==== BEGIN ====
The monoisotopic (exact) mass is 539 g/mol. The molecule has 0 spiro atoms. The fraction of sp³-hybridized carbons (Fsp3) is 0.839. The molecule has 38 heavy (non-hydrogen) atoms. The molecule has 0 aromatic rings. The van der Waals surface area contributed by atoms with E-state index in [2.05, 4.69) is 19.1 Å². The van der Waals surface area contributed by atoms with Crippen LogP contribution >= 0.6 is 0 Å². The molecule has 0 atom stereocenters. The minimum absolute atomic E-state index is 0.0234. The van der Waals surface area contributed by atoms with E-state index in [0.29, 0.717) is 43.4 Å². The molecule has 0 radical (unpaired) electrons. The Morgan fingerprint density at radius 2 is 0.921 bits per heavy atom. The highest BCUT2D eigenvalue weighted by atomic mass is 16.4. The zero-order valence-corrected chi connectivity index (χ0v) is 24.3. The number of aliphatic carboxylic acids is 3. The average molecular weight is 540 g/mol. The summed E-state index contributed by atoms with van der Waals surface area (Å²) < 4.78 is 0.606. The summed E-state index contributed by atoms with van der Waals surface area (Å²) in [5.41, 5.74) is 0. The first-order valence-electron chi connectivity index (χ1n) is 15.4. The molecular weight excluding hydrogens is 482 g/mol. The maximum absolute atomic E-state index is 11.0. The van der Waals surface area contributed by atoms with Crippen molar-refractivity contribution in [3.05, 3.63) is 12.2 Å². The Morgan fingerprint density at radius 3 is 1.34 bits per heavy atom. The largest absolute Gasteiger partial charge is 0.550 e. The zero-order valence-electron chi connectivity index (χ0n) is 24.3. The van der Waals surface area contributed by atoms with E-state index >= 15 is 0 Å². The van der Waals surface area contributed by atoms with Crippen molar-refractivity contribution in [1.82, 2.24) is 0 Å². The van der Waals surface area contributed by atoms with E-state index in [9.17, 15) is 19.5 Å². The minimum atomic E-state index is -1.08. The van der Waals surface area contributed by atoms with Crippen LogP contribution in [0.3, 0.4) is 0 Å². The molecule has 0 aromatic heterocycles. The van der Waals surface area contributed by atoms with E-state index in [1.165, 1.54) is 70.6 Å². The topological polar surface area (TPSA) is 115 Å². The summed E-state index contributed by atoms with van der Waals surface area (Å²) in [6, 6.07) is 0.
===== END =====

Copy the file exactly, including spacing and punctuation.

The monoisotopic (exact) mass is 539 g/mol. The molecule has 0 spiro atoms. The fraction of sp³-hybridized carbons (Fsp3) is 0.839. The molecule has 38 heavy (non-hydrogen) atoms. The molecule has 0 aromatic rings. The van der Waals surface area contributed by atoms with E-state index in [2.05, 4.69) is 19.1 Å². The van der Waals surface area contributed by atoms with Crippen LogP contribution >= 0.6 is 0 Å². The molecule has 0 atom stereocenters. The minimum absolute atomic E-state index is 0.0234. The van der Waals surface area contributed by atoms with E-state index in [0.29, 0.717) is 43.4 Å². The molecule has 0 radical (unpaired) electrons. The Morgan fingerprint density at radius 2 is 0.921 bits per heavy atom. The highest BCUT2D eigenvalue weighted by atomic mass is 16.4. The zero-order valence-corrected chi connectivity index (χ0v) is 24.3. The number of aliphatic carboxylic acids is 3. The average molecular weight is 540 g/mol. The summed E-state index contributed by atoms with van der Waals surface area (Å²) < 4.78 is 0.606. The summed E-state index contributed by atoms with van der Waals surface area (Å²) in [5.41, 5.74) is 0. The first-order valence-electron chi connectivity index (χ1n) is 15.4. The molecular weight excluding hydrogens is 482 g/mol. The maximum absolute atomic E-state index is 11.0. The van der Waals surface area contributed by atoms with Crippen molar-refractivity contribution in [3.05, 3.63) is 12.2 Å². The Morgan fingerprint density at radius 3 is 1.34 bits per heavy atom. The largest absolute Gasteiger partial charge is 0.550 e. The zero-order valence-electron chi connectivity index (χ0n) is 24.3. The van der Waals surface area contributed by atoms with E-state index >= 15 is 0 Å². The van der Waals surface area contributed by atoms with Crippen molar-refractivity contribution in [1.82, 2.24) is 0 Å². The van der Waals surface area contributed by atoms with E-state index in [9.17, 15) is 19.5 Å². The minimum atomic E-state index is -1.08. The van der Waals surface area contributed by atoms with Crippen LogP contribution in [0.3, 0.4) is 0 Å². The molecule has 0 aromatic heterocycles. The van der Waals surface area contributed by atoms with E-state index in [1.165, 1.54) is 70.6 Å². The topological polar surface area (TPSA) is 115 Å². The summed E-state index contributed by atoms with van der Waals surface area (Å²) in [6, 6.07) is 0.